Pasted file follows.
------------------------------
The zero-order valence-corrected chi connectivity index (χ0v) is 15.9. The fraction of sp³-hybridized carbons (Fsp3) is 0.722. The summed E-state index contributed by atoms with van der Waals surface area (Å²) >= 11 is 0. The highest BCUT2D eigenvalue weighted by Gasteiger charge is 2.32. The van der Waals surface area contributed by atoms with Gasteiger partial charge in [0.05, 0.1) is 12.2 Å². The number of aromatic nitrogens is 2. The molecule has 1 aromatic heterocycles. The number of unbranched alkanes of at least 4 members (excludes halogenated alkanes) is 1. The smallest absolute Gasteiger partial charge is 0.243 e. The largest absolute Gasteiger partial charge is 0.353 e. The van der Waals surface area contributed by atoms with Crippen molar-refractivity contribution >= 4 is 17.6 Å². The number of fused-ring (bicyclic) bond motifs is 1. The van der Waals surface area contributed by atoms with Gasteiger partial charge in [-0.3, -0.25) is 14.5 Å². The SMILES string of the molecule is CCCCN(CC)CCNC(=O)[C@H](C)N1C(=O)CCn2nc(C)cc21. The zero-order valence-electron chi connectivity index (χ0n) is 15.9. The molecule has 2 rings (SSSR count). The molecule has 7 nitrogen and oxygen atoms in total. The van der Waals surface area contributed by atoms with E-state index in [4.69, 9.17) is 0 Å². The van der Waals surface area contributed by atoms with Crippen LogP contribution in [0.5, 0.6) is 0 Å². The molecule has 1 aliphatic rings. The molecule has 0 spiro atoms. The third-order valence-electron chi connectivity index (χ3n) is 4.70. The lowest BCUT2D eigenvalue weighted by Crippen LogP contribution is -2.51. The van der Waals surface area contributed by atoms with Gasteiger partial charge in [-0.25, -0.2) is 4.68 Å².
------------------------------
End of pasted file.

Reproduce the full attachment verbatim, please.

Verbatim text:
The zero-order valence-corrected chi connectivity index (χ0v) is 15.9. The fraction of sp³-hybridized carbons (Fsp3) is 0.722. The summed E-state index contributed by atoms with van der Waals surface area (Å²) >= 11 is 0. The highest BCUT2D eigenvalue weighted by Gasteiger charge is 2.32. The van der Waals surface area contributed by atoms with Gasteiger partial charge in [0.05, 0.1) is 12.2 Å². The number of aromatic nitrogens is 2. The molecule has 1 aromatic heterocycles. The number of unbranched alkanes of at least 4 members (excludes halogenated alkanes) is 1. The smallest absolute Gasteiger partial charge is 0.243 e. The largest absolute Gasteiger partial charge is 0.353 e. The van der Waals surface area contributed by atoms with Crippen molar-refractivity contribution >= 4 is 17.6 Å². The number of fused-ring (bicyclic) bond motifs is 1. The van der Waals surface area contributed by atoms with Gasteiger partial charge in [-0.3, -0.25) is 14.5 Å². The SMILES string of the molecule is CCCCN(CC)CCNC(=O)[C@H](C)N1C(=O)CCn2nc(C)cc21. The zero-order valence-electron chi connectivity index (χ0n) is 15.9. The molecule has 2 rings (SSSR count). The molecule has 7 nitrogen and oxygen atoms in total. The van der Waals surface area contributed by atoms with E-state index in [4.69, 9.17) is 0 Å². The van der Waals surface area contributed by atoms with Crippen LogP contribution in [0.5, 0.6) is 0 Å². The molecule has 1 aliphatic rings. The molecule has 0 spiro atoms. The third-order valence-electron chi connectivity index (χ3n) is 4.70. The lowest BCUT2D eigenvalue weighted by Crippen LogP contribution is -2.51. The van der Waals surface area contributed by atoms with Gasteiger partial charge in [-0.25, -0.2) is 4.68 Å².